Crawfish flies have been around for years, but their popularity has seen a rise in recent years. This means fly anglers have more options available to them when choosing flies. Crawfish patterns can be found in a variety of styles, and may include hackle, rabbit skin and fur, deer hair, closed-cell foam, artificial or real leather, and synthetic fur. Perhaps one of the most popular crawfish patterns is the Clouser, which features a thick fur underbody with feather claws, wound hackle for legs, and a dark feather section for the back, ribbed with monofilament. You can also use various Sculpin patterns, or even a Wooly Bugger, in a pinch if you don’t have specific crawfish flies in your box.
Keep your leaders short with crawfish flies—4 to 6 feet should be fine—so they don’t lift it off the bottom. Your tippet strength will vary, depending on the size of the fly you’re using, the fish you’re after, and how much cover is available. You’ll probably want something between 4 and 12-pound test, and be sure not to go too light, as this can cause twists in the leader when you cast.
When it comes to fishing crawfish flies, keep in mind that crawfish are somewhat nocturnal creatures, so fly action will be good early and late in the day, and when cloud cover is heavy. Also, keep in mind that crawfish are bottom-dwellers, so keep your flies within a few feet of the bottom. Many crawfish patterns that you’ll find tend to be weighted, in order to take them deep quickly. Some anglers also add a split shot, a sinking tip, or full sinking line for fishing deep lakes and rivers.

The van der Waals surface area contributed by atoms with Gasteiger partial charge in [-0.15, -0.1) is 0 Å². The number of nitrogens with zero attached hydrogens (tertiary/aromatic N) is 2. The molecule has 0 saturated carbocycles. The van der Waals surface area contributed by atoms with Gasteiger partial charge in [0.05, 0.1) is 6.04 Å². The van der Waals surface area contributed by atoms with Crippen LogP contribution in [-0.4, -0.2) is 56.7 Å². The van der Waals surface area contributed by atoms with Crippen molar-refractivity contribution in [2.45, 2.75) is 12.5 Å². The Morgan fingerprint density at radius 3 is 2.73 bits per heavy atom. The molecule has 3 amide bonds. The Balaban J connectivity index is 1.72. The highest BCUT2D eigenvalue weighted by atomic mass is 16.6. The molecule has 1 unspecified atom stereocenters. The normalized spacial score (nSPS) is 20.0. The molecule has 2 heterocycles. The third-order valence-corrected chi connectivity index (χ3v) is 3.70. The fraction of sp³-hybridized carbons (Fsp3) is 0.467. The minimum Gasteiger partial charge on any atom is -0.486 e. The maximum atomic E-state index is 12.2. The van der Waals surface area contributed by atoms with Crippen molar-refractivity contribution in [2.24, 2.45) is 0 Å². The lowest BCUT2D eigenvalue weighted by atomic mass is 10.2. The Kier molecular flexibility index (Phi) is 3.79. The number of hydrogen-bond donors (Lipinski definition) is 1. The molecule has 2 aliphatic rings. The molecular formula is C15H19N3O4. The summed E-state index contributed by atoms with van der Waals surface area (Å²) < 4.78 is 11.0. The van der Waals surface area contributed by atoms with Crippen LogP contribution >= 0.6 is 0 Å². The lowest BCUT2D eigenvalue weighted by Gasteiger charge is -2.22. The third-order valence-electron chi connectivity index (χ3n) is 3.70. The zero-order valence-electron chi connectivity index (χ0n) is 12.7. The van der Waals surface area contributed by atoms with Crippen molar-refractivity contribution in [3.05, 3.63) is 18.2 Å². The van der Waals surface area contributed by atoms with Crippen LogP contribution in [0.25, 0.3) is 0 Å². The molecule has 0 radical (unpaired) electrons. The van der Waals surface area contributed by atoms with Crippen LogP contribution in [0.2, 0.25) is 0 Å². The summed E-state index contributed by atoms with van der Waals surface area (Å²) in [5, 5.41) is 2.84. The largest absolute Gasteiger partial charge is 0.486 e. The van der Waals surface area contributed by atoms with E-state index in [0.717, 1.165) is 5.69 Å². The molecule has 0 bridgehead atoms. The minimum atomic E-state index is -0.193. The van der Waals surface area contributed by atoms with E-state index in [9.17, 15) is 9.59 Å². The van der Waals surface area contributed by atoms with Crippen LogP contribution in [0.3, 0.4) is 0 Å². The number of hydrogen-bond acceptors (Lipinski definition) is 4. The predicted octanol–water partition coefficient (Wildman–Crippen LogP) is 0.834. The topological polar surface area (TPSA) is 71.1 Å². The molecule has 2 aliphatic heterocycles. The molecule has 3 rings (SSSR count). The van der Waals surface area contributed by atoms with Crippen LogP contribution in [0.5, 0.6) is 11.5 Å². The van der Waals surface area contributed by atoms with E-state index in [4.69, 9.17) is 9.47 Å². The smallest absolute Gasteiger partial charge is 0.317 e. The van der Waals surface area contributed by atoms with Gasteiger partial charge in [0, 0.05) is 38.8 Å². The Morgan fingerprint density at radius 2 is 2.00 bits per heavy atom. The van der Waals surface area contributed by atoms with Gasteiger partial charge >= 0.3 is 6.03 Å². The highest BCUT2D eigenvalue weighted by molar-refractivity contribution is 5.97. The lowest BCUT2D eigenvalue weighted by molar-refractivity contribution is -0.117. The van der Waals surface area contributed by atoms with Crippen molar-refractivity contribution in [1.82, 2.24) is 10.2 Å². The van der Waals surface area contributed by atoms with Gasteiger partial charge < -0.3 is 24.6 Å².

Crawfish move backwards in erratic motions, which is smart to keep in mind when you’re fishing crawfish flies. Try darting spurts, followed by pauses to mimic this. You can also use a steady crawling presentation, accompanied by a hand-twist retrieve. Work them around rocks, logs, ledges, and bottom debris in rivers. I’d also probe the tail-outs of pools, shoreline edges, and backwater eddies. In lakes, seek fish near points, weed beds, feeder creeks, coves, and shoals.
It’s no coincidence that there are so many crawfish lures on the market; these mini lobsters are great fish attractors. Fly anglers will do well to capitalize on this by casting few crawfish flies the next time they hit the water.